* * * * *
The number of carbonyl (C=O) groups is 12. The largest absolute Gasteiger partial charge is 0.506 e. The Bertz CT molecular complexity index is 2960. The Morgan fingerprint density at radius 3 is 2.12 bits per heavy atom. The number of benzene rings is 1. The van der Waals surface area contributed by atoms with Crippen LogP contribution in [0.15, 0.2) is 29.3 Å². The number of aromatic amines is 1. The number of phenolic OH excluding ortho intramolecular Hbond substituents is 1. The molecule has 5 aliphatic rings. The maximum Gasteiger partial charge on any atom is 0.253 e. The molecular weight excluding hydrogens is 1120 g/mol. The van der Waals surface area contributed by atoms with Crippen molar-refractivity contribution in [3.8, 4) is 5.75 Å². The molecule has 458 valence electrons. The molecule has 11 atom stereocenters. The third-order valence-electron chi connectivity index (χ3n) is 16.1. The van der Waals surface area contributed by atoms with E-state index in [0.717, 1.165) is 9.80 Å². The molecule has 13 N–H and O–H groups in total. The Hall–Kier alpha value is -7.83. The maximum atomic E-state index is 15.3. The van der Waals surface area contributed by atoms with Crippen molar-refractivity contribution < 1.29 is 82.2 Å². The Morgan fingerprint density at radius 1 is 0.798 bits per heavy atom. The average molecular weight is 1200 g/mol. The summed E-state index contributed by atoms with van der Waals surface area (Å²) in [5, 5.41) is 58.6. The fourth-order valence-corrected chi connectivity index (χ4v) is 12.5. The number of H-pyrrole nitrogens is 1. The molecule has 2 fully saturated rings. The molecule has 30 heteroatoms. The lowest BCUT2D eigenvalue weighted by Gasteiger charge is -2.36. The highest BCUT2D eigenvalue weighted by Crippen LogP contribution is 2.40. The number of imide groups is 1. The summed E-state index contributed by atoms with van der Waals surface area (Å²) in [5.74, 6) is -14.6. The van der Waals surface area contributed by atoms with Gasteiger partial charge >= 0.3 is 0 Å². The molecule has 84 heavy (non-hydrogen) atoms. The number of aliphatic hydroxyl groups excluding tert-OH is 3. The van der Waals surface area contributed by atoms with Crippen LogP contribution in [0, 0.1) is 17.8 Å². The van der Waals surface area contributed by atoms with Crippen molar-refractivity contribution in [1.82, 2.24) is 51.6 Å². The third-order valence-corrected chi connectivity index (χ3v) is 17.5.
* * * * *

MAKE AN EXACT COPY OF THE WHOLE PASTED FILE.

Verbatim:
The number of carbonyl (C=O) groups is 12. The largest absolute Gasteiger partial charge is 0.506 e. The Bertz CT molecular complexity index is 2960. The Morgan fingerprint density at radius 3 is 2.12 bits per heavy atom. The number of benzene rings is 1. The van der Waals surface area contributed by atoms with Crippen LogP contribution in [0.15, 0.2) is 29.3 Å². The number of aromatic amines is 1. The number of phenolic OH excluding ortho intramolecular Hbond substituents is 1. The molecule has 5 aliphatic rings. The maximum Gasteiger partial charge on any atom is 0.253 e. The molecular weight excluding hydrogens is 1120 g/mol. The van der Waals surface area contributed by atoms with Crippen molar-refractivity contribution in [3.8, 4) is 5.75 Å². The molecule has 458 valence electrons. The molecule has 11 atom stereocenters. The third-order valence-electron chi connectivity index (χ3n) is 16.1. The van der Waals surface area contributed by atoms with E-state index in [0.717, 1.165) is 9.80 Å². The molecule has 13 N–H and O–H groups in total. The Hall–Kier alpha value is -7.83. The maximum atomic E-state index is 15.3. The van der Waals surface area contributed by atoms with Crippen molar-refractivity contribution < 1.29 is 82.2 Å². The Morgan fingerprint density at radius 1 is 0.798 bits per heavy atom. The average molecular weight is 1200 g/mol. The summed E-state index contributed by atoms with van der Waals surface area (Å²) in [5, 5.41) is 58.6. The fourth-order valence-corrected chi connectivity index (χ4v) is 12.5. The number of H-pyrrole nitrogens is 1. The molecule has 2 fully saturated rings. The molecule has 30 heteroatoms. The lowest BCUT2D eigenvalue weighted by Gasteiger charge is -2.36. The highest BCUT2D eigenvalue weighted by Crippen LogP contribution is 2.40. The number of imide groups is 1. The summed E-state index contributed by atoms with van der Waals surface area (Å²) in [5.74, 6) is -14.6. The van der Waals surface area contributed by atoms with Gasteiger partial charge >= 0.3 is 0 Å². The molecule has 84 heavy (non-hydrogen) atoms. The number of aliphatic hydroxyl groups excluding tert-OH is 3. The van der Waals surface area contributed by atoms with Crippen LogP contribution in [0, 0.1) is 17.8 Å². The van der Waals surface area contributed by atoms with Crippen molar-refractivity contribution in [1.82, 2.24) is 51.6 Å². The third-order valence-corrected chi connectivity index (χ3v) is 17.5.